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Is a Progressive Education a Good Fit For Your Child? by Beth Norman

Whether just beginning to contemplate the right path for your child’s educational journey, or perhaps you’re thinking your child could benefit from an alternative approach to what they are currently getting, a progressive education is an option to consider.

Progressive educational philosophy stems largely from the work of educational reformist John Dewey, who believed that education should be based on the principle of learning through doing and creating real-life or “authentic” learning experiences that enable students to engage in work that is meaningful to them and has value beyond school. Today, progressive educators typically emphasize depth over breadth, the application of knowledge over memorization, active participation over passive reception of learning, and thematic connections over single-subject learning. While a progressive education does not have a fixed definition, and each school’s specific approach may vary, some of the core tenets are generally as follows:

A focus on the whole child Out of a desire to nurture the mind, body and feelings, progressive educators often look beyond the academics and the ‘student’ and view children through a different lens—as human beings—each with their own unique abilities, needs, gifts, dreams, and perspectives. Attention to children’s intellectual capabilities and interests, as well as their social and emotional development allows teachers to work with each child to meet their highest potential.

Children are naturally curious and eager to learn, and when the pressure of grades is eliminated, the process is more joyful and meaningful. Time is another essential ingredient. Encouraging the questions, even when they may temporarily take the agenda slightly off track, is essential. Just as important, is not to quickly divulge all the answers, but to let the children ponder, experiment, explore and come to them on their own through their own discoveries. Equally critical, is time for reflection, which allows children to process new information and make important connections. In this environment, a love of learning is sustainable.

Active, hands-on and multidisciplinary learning Because children develop a greater sense of ownership when they are more intrinsically involved, they play an important part in developing the curriculum. Benchmarks are used for each grade as an overall roadmap, but for the day-to-day, when an emergent curriculum is employed based on the children’s own interests, they come to the work with greater ease and genuine enthusiasm. They are self-directed because learning feels good, encouraging them to dig deeper. Also, when children are actively engaged, they are more fully present and deeper learning can occur. Writing and directing a play about Ancient Greece, creating the scenery and playing musical instruments will have far greater impact than merely reading the historical accounts in a text book.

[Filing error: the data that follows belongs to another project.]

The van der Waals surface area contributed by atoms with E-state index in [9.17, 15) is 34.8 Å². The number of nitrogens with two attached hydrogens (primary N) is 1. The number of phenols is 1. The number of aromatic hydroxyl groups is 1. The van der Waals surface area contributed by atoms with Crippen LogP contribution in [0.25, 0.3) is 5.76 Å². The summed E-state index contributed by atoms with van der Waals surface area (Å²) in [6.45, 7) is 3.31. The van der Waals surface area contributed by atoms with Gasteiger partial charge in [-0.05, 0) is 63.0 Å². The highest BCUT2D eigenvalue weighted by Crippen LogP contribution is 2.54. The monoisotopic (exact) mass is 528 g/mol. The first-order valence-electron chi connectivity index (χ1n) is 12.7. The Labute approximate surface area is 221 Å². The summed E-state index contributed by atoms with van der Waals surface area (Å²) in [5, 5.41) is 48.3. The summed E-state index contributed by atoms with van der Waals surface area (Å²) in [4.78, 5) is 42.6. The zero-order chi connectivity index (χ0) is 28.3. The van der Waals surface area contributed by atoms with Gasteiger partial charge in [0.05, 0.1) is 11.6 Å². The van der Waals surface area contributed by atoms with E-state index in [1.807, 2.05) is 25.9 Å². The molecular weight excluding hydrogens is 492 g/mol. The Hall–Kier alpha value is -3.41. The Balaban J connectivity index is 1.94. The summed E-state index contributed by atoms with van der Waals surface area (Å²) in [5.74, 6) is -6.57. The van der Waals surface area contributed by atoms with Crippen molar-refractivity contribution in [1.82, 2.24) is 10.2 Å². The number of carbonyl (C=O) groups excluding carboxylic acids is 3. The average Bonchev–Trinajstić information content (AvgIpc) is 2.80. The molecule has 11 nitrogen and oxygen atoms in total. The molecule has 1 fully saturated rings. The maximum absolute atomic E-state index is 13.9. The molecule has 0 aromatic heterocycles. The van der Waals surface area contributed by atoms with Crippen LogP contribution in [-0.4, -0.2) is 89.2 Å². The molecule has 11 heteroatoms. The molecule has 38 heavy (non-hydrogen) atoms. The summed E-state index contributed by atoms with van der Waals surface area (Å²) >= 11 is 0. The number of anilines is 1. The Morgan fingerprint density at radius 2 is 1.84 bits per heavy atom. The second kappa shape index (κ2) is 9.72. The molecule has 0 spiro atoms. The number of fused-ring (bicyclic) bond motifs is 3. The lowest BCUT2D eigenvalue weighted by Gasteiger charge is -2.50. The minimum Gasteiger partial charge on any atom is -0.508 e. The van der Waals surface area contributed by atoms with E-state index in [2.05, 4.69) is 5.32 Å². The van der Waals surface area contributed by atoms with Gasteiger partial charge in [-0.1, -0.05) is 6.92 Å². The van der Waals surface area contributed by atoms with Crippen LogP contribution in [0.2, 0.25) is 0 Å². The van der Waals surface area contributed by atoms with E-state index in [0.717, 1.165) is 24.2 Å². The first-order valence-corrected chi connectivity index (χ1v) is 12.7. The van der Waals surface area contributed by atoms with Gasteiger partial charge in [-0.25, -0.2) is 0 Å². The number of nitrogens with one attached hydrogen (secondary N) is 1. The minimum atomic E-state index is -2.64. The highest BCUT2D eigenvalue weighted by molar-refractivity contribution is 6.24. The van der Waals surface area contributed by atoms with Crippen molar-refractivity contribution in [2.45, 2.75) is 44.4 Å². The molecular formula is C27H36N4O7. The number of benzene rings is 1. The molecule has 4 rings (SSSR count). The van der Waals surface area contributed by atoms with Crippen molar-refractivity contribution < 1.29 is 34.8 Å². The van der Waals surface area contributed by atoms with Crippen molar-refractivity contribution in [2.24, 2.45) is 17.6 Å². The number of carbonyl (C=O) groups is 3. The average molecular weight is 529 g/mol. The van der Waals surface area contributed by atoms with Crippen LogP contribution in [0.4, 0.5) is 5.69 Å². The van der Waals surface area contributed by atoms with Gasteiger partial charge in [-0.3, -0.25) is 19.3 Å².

Learning how to learn Recognizing and honoring children as dynamic and thinking individuals rather than vessels that need to be filled with a collection of isolated facts and skills is essential. Questioning and problem solving, along with abstract and critical thinking are vital to a child’s development and well-being. Armed with this capacity, a child will be able to confidently tackle just about any challenge. The willingness to rise to the task without fear of failure and think a problem through thoroughly and creatively, is invaluable and will reap many benefits and rewards.

Fostering a sense of community and collaboration In a group setting, children tend to quickly identify the strengths of each classmate and enlist their talents in collaborative efforts. A sense of caring, respect and empathy occurs organically. If a classmate strays outside what is deemed fair or honest by the cohort, justice is quickly sought. Collaboration also helps reinforce learning. For example, when children can explain ideas in their own words they not only help classmates understand new concepts but also process those ideas in their own mind in a new way. Children also are less inhibited in a non-competitive environment and together joyfully navigate their discovery of the world around them.

Social and community engagement Progressive educators strive to make the world a better place by nurturing children to be active and thoughtful participants in a democratic society. Opportunities are offered not only to learn about, but also to put into action, a commitment to diversity, equity, justice, the improvement of the lives of others, and environmental stewardship. Community outreach and charitable giving help students develop a sense of empathy for their fellow man and punctuate the fact that you can make a difference in the world by taking action.

While the reasons to choose a progressive education may be based largely on a function of one’s core values, there may be comfort in knowing that there is also an abundance of solid data that supports the fact that it is also more productive. Long-term retention is greater. The capacity to understand ideas and apply them to new problems is formed, and the desire to continue learning is engendered. While progressive schools may not be easy to find, aspects of progressive education can be found more readily. At the end of the day, your influences as a parent can also help shape a progressive-minded experience for your child beyond any classroom.

Beth Norman is a mother of two, both of whom attend the Blue Rock School, a progressive school in West Nyack. For more information about Blue Rock School, visit BlueRockSchool.org.

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